In my experience, each file type needs its own checks to determine if something is indeed corrupt. Data is just dots and dashes at its heart, and what determines "corruption" is entirely file dependent. You will need to determine what file types are most important, and then determine if it is reasonably possible to create automation that checks for the file type's consistency. That will be a daunting task as file type specifications change over time and as you encounter proprietary formats that have no easy way to programmatically determing corruption.
Furthermore, data corruption is only a part of the problem. Sometimes files can be wrong from a human perspective, but consistent from a data structure perspective. If someone mistakenly edits a file - the data is fine from a corruption standpoint.
Ultimately you need to sit down with the leadership of the business and determine what the most important data assets are for the company. Then determine how long those need to be retained and with what level of recall. Do they want fine-graned point-in-time recovery to four years in the past? Maybe only for certain files but not for others?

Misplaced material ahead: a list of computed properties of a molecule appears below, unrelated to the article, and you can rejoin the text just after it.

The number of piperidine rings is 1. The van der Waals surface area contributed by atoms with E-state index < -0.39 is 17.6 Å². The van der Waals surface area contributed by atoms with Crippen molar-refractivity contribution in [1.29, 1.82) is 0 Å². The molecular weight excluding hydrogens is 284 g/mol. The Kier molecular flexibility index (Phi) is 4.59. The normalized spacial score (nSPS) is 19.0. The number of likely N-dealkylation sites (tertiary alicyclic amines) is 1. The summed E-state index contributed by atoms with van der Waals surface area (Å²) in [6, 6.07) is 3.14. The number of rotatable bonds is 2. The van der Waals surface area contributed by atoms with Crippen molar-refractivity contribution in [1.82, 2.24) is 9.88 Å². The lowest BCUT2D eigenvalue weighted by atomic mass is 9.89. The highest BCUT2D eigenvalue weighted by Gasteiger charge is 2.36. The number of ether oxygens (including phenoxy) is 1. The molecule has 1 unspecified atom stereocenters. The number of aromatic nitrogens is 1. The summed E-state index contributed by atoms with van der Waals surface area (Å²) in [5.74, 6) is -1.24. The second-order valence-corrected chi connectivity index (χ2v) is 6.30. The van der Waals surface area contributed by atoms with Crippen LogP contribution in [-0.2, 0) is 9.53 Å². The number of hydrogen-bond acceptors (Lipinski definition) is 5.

Considering that you only have 2TB to backup, a GFS tape backup scheme using LTO4 cartridges can allow you to reach back many years with relatively few tapes. This is, of course, entirely depdendent on data churn. If you have a lot of busy bits, then you'll have more tapes. Still, 2TB is a relative speck that LTO4 or even commodity disk storage would yawn at to keep a few years of data around.
It's not an easy task to protect digital assets. Keep the Tums handy.